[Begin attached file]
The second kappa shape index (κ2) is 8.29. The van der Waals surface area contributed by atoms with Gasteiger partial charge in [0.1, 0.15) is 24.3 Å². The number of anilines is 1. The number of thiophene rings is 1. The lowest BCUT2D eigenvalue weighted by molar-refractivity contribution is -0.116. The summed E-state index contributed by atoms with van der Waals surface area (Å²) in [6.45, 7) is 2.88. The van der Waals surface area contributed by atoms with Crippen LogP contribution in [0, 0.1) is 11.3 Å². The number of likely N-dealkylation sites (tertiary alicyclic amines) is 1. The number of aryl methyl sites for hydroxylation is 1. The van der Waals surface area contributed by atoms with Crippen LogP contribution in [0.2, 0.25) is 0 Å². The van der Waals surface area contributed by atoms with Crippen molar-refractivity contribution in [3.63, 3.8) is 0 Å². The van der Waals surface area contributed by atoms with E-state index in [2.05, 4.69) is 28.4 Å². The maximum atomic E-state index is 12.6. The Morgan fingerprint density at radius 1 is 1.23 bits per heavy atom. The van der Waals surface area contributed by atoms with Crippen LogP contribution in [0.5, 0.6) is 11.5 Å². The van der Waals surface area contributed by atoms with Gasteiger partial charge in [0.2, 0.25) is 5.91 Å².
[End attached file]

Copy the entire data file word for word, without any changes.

The second kappa shape index (κ2) is 8.29. The van der Waals surface area contributed by atoms with Gasteiger partial charge in [0.1, 0.15) is 24.3 Å². The number of anilines is 1. The number of thiophene rings is 1. The lowest BCUT2D eigenvalue weighted by molar-refractivity contribution is -0.116. The summed E-state index contributed by atoms with van der Waals surface area (Å²) in [6.45, 7) is 2.88. The van der Waals surface area contributed by atoms with Crippen LogP contribution in [0, 0.1) is 11.3 Å². The number of likely N-dealkylation sites (tertiary alicyclic amines) is 1. The number of aryl methyl sites for hydroxylation is 1. The van der Waals surface area contributed by atoms with Crippen LogP contribution in [0.2, 0.25) is 0 Å². The van der Waals surface area contributed by atoms with Crippen molar-refractivity contribution in [3.63, 3.8) is 0 Å². The van der Waals surface area contributed by atoms with E-state index in [2.05, 4.69) is 28.4 Å². The maximum atomic E-state index is 12.6. The Morgan fingerprint density at radius 1 is 1.23 bits per heavy atom. The van der Waals surface area contributed by atoms with Crippen LogP contribution in [0.5, 0.6) is 11.5 Å². The van der Waals surface area contributed by atoms with Gasteiger partial charge in [0.2, 0.25) is 5.91 Å².